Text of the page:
1911 Encyclopædia Britannica/Collation

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COLLATIA, an ancient town of Latium, 10 m. E. by N. of Rome by the Via Collatina. It appears in the legendary history of Rome as captured by Tarquinius Priscus. Livy tells us it was taken from the Sabines, while Virgil speaks of it as a Latin colony. In the time of Cicero it had lost all importance; Strabo names it as a mere village, in private hands, while for Pliny it was one of the lost cities of Latium. The site is undoubtedly to be sought on the hill now occupied by the large medieval fortified farmhouse of Lunghezza, immediately to the south of the Anio, which occupies the site of the citadel joined by a narrow neck to the tableland to the south-east on which the city stood: this is protected by wide valleys on each side, and is isolated at the south-east end by a deep narrow valley enlarged by cutting. No remains are to be seen, but the site is admirably adapted for an ancient settlement. The road may be traced leading to the south end of this tableland, being identical with the modern road to Lunghezza for the middle part of its course only. The current indentification with Castellaccio, 2 m. to the south-east, is untenable.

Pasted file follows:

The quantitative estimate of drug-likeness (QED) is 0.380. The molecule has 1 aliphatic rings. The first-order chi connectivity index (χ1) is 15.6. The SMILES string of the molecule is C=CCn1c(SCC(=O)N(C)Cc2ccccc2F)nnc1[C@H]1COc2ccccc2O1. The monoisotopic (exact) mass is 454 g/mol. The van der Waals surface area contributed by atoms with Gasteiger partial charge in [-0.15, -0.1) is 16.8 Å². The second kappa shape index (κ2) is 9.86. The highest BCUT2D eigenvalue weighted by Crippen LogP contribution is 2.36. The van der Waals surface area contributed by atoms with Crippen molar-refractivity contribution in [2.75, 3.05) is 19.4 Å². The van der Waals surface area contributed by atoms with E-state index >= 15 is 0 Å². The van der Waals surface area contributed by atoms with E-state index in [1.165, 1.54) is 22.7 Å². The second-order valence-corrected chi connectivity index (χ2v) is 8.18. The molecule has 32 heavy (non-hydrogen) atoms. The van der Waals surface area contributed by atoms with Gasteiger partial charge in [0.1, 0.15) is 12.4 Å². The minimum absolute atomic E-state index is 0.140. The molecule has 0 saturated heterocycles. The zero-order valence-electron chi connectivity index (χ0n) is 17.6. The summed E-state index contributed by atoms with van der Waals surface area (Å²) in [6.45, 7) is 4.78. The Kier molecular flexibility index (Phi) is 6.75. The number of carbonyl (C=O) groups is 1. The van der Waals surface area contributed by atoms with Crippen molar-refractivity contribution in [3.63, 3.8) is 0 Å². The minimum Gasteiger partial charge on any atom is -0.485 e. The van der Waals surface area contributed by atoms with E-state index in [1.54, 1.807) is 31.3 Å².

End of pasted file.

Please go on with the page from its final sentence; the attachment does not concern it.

See T. Ashby in Papers of the British School at Rome, i. 138 seq.,iii. 201.  (T. As.)